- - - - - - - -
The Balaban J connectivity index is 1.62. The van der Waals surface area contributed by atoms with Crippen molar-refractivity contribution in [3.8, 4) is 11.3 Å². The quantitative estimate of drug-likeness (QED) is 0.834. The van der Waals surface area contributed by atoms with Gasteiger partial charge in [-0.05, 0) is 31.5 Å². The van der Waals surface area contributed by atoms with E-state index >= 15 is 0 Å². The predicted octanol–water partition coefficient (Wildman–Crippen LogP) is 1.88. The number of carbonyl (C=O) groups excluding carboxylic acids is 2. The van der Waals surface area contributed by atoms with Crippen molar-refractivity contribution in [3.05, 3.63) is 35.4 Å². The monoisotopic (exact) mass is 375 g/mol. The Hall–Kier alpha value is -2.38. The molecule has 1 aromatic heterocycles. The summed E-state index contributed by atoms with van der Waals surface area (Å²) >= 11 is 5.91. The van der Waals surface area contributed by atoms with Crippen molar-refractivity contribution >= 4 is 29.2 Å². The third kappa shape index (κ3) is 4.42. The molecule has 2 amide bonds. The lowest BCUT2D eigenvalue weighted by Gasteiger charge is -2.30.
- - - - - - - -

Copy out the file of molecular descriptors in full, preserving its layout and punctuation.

The Balaban J connectivity index is 1.62. The van der Waals surface area contributed by atoms with Crippen molar-refractivity contribution in [3.8, 4) is 11.3 Å². The quantitative estimate of drug-likeness (QED) is 0.834. The van der Waals surface area contributed by atoms with Gasteiger partial charge in [-0.05, 0) is 31.5 Å². The van der Waals surface area contributed by atoms with E-state index >= 15 is 0 Å². The predicted octanol–water partition coefficient (Wildman–Crippen LogP) is 1.88. The number of carbonyl (C=O) groups excluding carboxylic acids is 2. The van der Waals surface area contributed by atoms with Crippen molar-refractivity contribution in [3.05, 3.63) is 35.4 Å². The monoisotopic (exact) mass is 375 g/mol. The Hall–Kier alpha value is -2.38. The molecule has 1 aromatic heterocycles. The summed E-state index contributed by atoms with van der Waals surface area (Å²) >= 11 is 5.91. The van der Waals surface area contributed by atoms with Crippen molar-refractivity contribution >= 4 is 29.2 Å². The third kappa shape index (κ3) is 4.42. The molecule has 2 amide bonds. The lowest BCUT2D eigenvalue weighted by Gasteiger charge is -2.30.